Free Guy—A Trans Take

In Which Fantasy Transforms Reality

Free Guy (& Gal) from Twentieth Century Films

Fantasy not only asks “What if things didn’t go on just as they do?” but demonstrates what they might be like if they went otherwise—thus gnawing at the very foundation of the belief that things have to be the way they are. Ursula K. Le Guin


Trans folk are told by religious fundamentalists and TERFs that we engage in fantasy.


Guilty as charged.

I'm not saying that all fantasies are inherently trans but that trans experience and fantasy are, as Le Guin notes, inherently and redeemingly subversive

Fantasy is not a denial of reality but an indictment of it, as Free Guy aptly demonstrates. Guy (Ryan Reynolds) is a non-playable character (NPC) who ends up being the player of his game-world, simultaneously freeing its creator, Millie (Jodie Comer), to reclaim her creative work and to see the love of her life who's always been with her.


The Point of Fantasy

In my epic fantasy, Mirrororrim, getting people from our world into another realm is just the starting premise. The real action flows from who they dare to be once they get there and how they challenge Mirrororrim's denizens to be who they truly are. Mirrororrim is our world. To see it, though, we have to, like the story's protagonists, go out of our world for a time. But while we’re there, we face the heroic dilemma of being ourselves in a world hostile to our presence.


This is the trans story in a nutshell.


Fantasy—Necessarily Subversive

I'm not saying that all fantasies are inherently trans but that trans experience and fantasy are, as Le Guin notes, inherently and redeemingly subversive:


"Why are things as they are? Must they be as they are? What might they be like if they were otherwise?” To ask these questions is to admit the contingency of reality, or at least to allow that our perception of reality may be incomplete, our interpretation of it arbitrary or mistaken … The question—"Do things have to be the way they are/the way I’ve been told they are?"—may be an important one. To open a door that has been kept closed is an important act.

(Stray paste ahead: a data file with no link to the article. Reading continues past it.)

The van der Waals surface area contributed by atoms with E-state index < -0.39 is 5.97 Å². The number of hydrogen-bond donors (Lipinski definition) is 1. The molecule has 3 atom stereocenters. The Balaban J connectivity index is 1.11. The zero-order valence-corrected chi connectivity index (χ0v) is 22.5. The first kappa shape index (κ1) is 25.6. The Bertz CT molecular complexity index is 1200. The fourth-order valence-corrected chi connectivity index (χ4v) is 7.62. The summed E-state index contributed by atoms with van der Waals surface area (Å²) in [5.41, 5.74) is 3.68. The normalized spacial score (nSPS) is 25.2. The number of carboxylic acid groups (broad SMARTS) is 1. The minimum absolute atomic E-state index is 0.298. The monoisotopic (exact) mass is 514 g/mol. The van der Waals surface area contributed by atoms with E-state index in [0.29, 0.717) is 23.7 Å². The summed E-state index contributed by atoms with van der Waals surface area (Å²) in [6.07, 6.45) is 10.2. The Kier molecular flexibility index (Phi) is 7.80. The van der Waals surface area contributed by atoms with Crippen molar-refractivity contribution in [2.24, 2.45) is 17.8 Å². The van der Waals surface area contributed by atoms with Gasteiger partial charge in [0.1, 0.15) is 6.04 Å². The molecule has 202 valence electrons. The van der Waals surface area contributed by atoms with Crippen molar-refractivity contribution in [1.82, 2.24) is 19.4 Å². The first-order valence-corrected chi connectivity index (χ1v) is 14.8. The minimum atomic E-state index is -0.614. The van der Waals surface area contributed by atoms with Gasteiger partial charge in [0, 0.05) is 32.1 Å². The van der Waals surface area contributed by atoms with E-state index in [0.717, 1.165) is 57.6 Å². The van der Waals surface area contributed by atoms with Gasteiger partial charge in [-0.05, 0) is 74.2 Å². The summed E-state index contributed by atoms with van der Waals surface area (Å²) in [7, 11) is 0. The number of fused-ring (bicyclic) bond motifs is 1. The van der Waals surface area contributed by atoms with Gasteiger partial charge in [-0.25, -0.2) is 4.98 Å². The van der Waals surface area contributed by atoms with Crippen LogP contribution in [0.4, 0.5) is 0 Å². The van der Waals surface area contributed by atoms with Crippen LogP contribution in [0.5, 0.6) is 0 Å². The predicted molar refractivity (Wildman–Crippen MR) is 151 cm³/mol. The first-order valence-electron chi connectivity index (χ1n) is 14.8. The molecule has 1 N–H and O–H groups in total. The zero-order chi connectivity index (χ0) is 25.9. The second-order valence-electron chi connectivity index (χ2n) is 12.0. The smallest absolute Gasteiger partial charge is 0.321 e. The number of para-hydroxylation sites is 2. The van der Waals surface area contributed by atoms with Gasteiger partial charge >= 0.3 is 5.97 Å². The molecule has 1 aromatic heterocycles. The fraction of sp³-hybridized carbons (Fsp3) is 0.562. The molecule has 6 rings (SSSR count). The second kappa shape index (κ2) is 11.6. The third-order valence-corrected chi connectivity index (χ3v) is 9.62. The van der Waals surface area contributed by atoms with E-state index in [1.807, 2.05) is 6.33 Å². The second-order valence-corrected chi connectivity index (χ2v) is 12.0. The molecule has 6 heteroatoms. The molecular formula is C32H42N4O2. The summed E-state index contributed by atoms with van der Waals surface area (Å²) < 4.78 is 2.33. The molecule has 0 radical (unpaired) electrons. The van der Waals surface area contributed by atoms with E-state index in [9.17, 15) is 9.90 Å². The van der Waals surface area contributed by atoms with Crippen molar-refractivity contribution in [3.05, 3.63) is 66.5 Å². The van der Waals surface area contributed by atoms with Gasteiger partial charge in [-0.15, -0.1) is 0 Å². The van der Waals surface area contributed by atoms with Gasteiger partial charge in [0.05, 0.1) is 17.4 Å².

Escape and Freedom

If, as Le Guin says, "the direction of escape is toward freedom," then Guy and Millie—as well as trans persons who claim their true selves—illustrate the path to freedom for all of us. NPC that he is, Guy dreams of meeting the girl who will complete his life. Real-life Millie's code has been stolen by a game mogul who makes riches off her work. She's on the female heroic quest not to find home, treasure, or superpowers but to stand for what has always been rightfully hers.

This fantasy of 0s and 1s decides reality even as Guy realizes he's no more than 0s and 1s.

To find her code, Millie mines the game by playing it as a character and unwittingly triggers a hidden AI capacity in Guy, who blossoms at her touch. Guy goes from seeing only the way things are to saving his world from destruction. His AI ramps up his ability to change his world and those around him, but it's not limited to his digital realm. He changes Millie and the corporate forces threatening to destroy his world. In short, this fantasy of 0s and 1s decides reality even as Guy realizes he's no more than 0s and 1s.


Yet, he is no less.


Redeemingly Subversive

That realization mirrors the trans journey. We live in a world that insists our true selves are merely a fantastical escape from the "reality" of our "biology," and that our attempt to claim who we rightfully are is "an abomination of nature" and no more than a dream.


And it is no less.

Don't mistake trans persons for "playing." In being our true selves, we also help the world claim its own birthright.

As Guy transforms himself and Millie, so our transitions not only change us but revamp the world. We are an icon and archetype of world-rebuilding because we reclaim our rightful identity from the grip of a hellbent-on-destruction world.


Don't mistake trans persons for "playing." In being our true selves, we also help the world claim its own birthright. In seeing the selves who have always been with us, we help the world see and love itself.



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